Walking Gear for Reactive Dogs

9 Mar

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Ages and ages ago, during the days of our Walk to Rivendell challenge, I wrote a little bit about the gear we use for our regular walks. Over the last 2+ years we’ve tried a perhaps ridiculous number of walking setups with a variety of collars, leashes, harnesses, halters, and more. Between working on Topher’s reactivity in training classes and our usual walks, we get a lot of use out of our gear and I always want to make sure what we use and carry around truly works for us. Because, in certain scenarios, these are the pieces of equipment we rely on the most to keep ourselves and others safe. So, what do we take on our daily walks?

Martingale Collar

We switched to martingale collars after a recommendation from our trainers and have used them almost exclusively since then. We clip directly to Topher’s martingale collars on casual short walks, and we love the sturdy support provided by our go-to collars from Dog + Bone.

Identification Tags

While we’ve never had an instance where Topher has gotten off his leash and gotten lost, but that doesn’t mean it could never happen. So, it’s important for your dog to have proper identification when you go out and about. Need more convincing? Here are a few more reasons you should get your dog’s identification in order sooner rather than later.

Front Lead Harness

Up until recently we were using a head halter on walks, rather than a harness. About a month ago, we decided to switch back to using a harness. Why? It all has to do with reactive classes. While Topher accepted and happily wore a head halter without incident on walks at parks and in the neighborhood, he’d become a terror during reactive classes. When stressed, he’d take it all out on the halter, pawing at his muzzle and even scratching himself several times in an attempt to get it off. We tried more positive reinforcement with the halter, to make it as positive an experience as possible, but this did not seem to make much difference.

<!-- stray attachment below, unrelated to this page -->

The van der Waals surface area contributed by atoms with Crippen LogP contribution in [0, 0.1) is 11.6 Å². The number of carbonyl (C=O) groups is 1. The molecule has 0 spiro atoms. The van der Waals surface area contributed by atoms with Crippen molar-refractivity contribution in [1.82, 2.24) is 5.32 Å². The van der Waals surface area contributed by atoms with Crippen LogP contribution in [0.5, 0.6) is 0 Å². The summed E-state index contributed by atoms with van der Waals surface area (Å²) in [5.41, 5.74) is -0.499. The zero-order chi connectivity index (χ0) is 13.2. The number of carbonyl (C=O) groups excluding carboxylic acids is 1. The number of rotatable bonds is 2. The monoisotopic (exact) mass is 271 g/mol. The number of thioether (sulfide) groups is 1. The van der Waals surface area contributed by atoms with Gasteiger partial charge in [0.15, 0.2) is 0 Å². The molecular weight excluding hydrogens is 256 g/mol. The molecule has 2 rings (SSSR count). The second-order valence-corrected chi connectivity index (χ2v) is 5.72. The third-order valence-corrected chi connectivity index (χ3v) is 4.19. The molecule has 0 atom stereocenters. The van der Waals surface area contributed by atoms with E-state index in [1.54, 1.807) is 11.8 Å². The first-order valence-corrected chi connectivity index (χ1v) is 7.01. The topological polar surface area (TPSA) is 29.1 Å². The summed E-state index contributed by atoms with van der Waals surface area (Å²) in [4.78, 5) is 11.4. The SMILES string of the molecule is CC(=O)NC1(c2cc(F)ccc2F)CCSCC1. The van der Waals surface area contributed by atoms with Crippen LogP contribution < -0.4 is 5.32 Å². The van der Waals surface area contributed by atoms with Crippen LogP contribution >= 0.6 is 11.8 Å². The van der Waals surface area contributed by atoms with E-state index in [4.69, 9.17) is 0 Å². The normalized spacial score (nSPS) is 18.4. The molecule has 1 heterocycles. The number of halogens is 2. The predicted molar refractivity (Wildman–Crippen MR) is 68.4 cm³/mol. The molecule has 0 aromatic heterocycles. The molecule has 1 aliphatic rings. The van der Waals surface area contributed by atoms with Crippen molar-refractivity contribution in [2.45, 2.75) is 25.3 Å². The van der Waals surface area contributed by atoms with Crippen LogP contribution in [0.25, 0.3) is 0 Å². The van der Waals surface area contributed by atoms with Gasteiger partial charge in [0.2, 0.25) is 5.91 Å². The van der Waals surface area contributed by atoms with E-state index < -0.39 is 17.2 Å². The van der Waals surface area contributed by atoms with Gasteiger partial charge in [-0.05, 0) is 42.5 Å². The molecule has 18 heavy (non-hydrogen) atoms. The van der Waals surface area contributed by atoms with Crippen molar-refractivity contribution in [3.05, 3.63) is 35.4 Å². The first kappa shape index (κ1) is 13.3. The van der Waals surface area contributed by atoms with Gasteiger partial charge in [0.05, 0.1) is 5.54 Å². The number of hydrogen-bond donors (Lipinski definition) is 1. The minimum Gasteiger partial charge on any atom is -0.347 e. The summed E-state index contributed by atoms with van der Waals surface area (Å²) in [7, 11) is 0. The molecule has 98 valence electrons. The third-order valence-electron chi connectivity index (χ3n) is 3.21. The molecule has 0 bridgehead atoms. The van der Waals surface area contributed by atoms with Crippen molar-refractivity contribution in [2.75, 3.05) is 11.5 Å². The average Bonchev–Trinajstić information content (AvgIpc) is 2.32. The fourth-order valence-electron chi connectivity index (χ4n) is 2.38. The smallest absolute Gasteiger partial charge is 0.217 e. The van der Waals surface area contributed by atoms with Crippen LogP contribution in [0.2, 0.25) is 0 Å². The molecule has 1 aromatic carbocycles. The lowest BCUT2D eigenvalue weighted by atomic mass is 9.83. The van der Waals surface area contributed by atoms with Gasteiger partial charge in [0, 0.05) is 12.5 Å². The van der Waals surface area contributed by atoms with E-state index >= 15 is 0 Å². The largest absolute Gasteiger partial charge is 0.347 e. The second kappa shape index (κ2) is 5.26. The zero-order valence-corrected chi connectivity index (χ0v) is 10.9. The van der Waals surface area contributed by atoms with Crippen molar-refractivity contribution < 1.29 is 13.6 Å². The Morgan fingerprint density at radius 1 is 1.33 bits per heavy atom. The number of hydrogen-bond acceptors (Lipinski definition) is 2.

Currently, Topher’s lunging has diminished pretty significantly. This means the need for the halter as a method to not be knocked off my feet has diminished with it. Over the last month, we transitioned to a harness and Topher has been doing very well with it. Our training group recommended the Freedom harness, and we absolutely love it so far.

Double-Ended Leash

Because of our walking setup, we use double ended leashes—ones that have clips at both ends. We use this Halti leash because it has a ton of different ways you can use it and I’ll happily buy it again if the one we have ever breaks. Our Freedom harness also came with this great double ended leash with a handle and I’m very interested to see how much more control we’ll have with this harness and leash combination in our future classes.

Waste Bags

Can’t leave home without them! We still tend to use grocery bags (after checking for holes of course) but we have a backup roll of actual waste bags if we ever run out of the ones we get from the store.

Pepper Spray

For over two years now I’ve carried pepper spray when I walk Topher by myself. Thankfully, I’ve never needed it. However, it gives me a small sense of security, should a loose dog encounter ever go truly awry. Since the dog attack, we’ve had plenty of encounters with off-leash dogs running up to us; however, through educating myself, learning how to handle Topher, and a little luck, none have led to a scenario where I feel it’s necessary to spray a dog. I still hope I never have to use it.

Microfiber Towel

We call Topher the King of the Slobs because of his ridiculous ability to go from clean to covered in drool in about ten seconds. Nobody wants to greet an outrageously slobbery dog, so I make sure to keep a washcloth-sized towel in my walking bag for quick, on-the-go clean up. It also helps keep Topher camera-ready…most of the time. Sometimes the thought of treats creates more drool than one small towel can defeat.

Plenty of Treats

The final thing you can’t leave home without! At least, you can’t if you’re me and trying to give your dog lots of positive rewards for interacting nicely with the world. We’re lucky to be so well supplied, between treats we get from BarkBox and the ones we make ourselves.

What do you take on dog walks?

10 Stylish Gifts for Dogs & Dog Lovers

10 Dec

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that goofy guy a whole lot. He has his own ornament on the tree, his picture is the lock screen image on my phone, and I do own that sweater that says “ask me about my dog.” You could call me a crazy dog lady and not be too far off.

However, there are a lot of gifts for “dog lovers” that are just…too much. Even for me. Though crazy dog lady I may be, I also like things declaring my love for Topher to be just a little more stylish than your average painting of dogs playing poker.

Likewise, one thing that always sticks out like a sore thumb in my house: dog toys. Usually bright and odd colors, torn apart and covered in drool, they’re always the first thing I want to put away when company’s coming over, and they’re the thing my dog wants to pull out and give to that company. People are over! Let’s play with whatever toy is the ugliest, most slobbered on thing we can find!

Today we’re rounding up stylish gifts for dogs or the dog lovers in your life, with just a touch more style. If you don’t have any dogs or dog lovers in your life, you can buy all these gifts for us! Just kidding. Sort of.